Latest California Healthline Stories
Like almost everything else associated with the covid-19 pandemic, partisans are taking sides over whether vaccines should be mandated. Meanwhile, Democrats on Capitol Hill are still struggling to find compromise in their effort to expand health insurance and other social programs. Alice Miranda Ollstein of Politico, Jen Haberkorn of the Los Angeles Times and Mary Ellen McIntire of CQ Roll Call join KHN’s Julie Rovner to discuss these issues and more. Also this week, Rovner interviews best-selling author Beth Macy about her book “Dopesick,” and the new Hulu miniseries based on it.
The availability of covid testing and turnaround times for results still vary widely around the country, some 19 months since the pandemic was declared a national crisis. A jumbled testing system, technician burnout and squirrely spikes in demand are all part of the problem.
Si bien la prueba de covid es mucho más fácil de conseguir de lo que era al principio de la pandemia, la capacidad de obtenerla, con resultados oportunos, puede variar ampliamente en todo el país.
California Assembly member Rebecca Bauer-Kahan, who authored legislation to create and fund the state’s new 988 phone line for mental health emergencies, spoke with KHN about the effort and what more will be needed to create a full-fledged response network for people experiencing mental health crises.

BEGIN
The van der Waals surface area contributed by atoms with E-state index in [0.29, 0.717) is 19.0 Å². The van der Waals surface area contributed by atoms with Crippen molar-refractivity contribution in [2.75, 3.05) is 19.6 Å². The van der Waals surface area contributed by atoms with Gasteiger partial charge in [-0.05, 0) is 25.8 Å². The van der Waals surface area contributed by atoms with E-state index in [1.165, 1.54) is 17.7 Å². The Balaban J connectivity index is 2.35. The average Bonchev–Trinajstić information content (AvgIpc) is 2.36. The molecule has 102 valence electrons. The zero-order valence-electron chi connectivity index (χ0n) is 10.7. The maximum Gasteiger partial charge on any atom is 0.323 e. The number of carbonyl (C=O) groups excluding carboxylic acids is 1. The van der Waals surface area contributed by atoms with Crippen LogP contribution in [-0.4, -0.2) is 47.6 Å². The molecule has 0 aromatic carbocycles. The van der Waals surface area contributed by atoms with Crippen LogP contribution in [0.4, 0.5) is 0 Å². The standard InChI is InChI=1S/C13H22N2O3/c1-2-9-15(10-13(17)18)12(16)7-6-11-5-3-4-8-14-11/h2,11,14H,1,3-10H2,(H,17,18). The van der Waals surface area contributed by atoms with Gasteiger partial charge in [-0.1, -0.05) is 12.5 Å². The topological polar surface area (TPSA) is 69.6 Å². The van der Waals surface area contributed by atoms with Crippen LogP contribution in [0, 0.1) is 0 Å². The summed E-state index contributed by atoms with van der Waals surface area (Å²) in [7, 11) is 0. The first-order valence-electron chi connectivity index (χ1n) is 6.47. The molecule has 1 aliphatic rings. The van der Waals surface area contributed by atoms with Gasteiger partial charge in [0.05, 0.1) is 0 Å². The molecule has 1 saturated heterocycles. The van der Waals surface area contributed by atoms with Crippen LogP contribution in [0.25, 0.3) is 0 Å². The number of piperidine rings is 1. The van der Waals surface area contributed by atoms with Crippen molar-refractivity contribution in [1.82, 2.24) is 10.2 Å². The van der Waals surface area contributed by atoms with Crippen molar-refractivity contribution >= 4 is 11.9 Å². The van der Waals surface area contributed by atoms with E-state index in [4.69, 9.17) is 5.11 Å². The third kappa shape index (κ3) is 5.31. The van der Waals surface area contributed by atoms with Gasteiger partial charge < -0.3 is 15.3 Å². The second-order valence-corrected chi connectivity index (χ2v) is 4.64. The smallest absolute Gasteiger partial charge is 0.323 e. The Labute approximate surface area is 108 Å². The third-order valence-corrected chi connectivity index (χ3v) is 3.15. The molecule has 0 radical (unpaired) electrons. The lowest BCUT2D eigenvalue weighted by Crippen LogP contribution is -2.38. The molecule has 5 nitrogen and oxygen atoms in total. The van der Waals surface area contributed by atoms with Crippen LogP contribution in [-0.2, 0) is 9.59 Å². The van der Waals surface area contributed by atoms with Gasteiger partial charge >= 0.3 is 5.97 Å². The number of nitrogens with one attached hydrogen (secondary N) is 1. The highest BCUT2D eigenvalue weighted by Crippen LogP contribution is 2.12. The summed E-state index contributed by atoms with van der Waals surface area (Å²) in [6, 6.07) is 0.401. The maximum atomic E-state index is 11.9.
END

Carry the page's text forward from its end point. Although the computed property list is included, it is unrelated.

Hundreds of towns, cities and states across the U.S. have ignored part of the Americans With Disabilities Act, and now it’s costing them billions of dollars to comply.
Federally qualified health centers from California to Michigan are mired in a bureaucratic mess over how they should be paid under Medicaid for each dose of covid vaccine given. In California alone, clinics await reimbursement for at least 1 million shots, causing a “massive cash flow problem.”
Health care workers already bore the brunt of workplace violence in the U.S. Now, tensions from an exhausting pandemic are spilling over into hospitals.
KHN and California Healthline staff made the rounds on national and local media this week to discuss their stories. Here’s a collection of their appearances.
Effective immediately, it will be a misdemeanor in California to harass people on their way to get a covid, or any other, vaccine. But First Amendment experts say the new law violates free speech protections and could face a constitutional battle.
At issue is whether transplant patients who refuse the shots are not only putting themselves at greater risk for serious illness and death from covid-19, but also squandering scarce organs that could benefit others.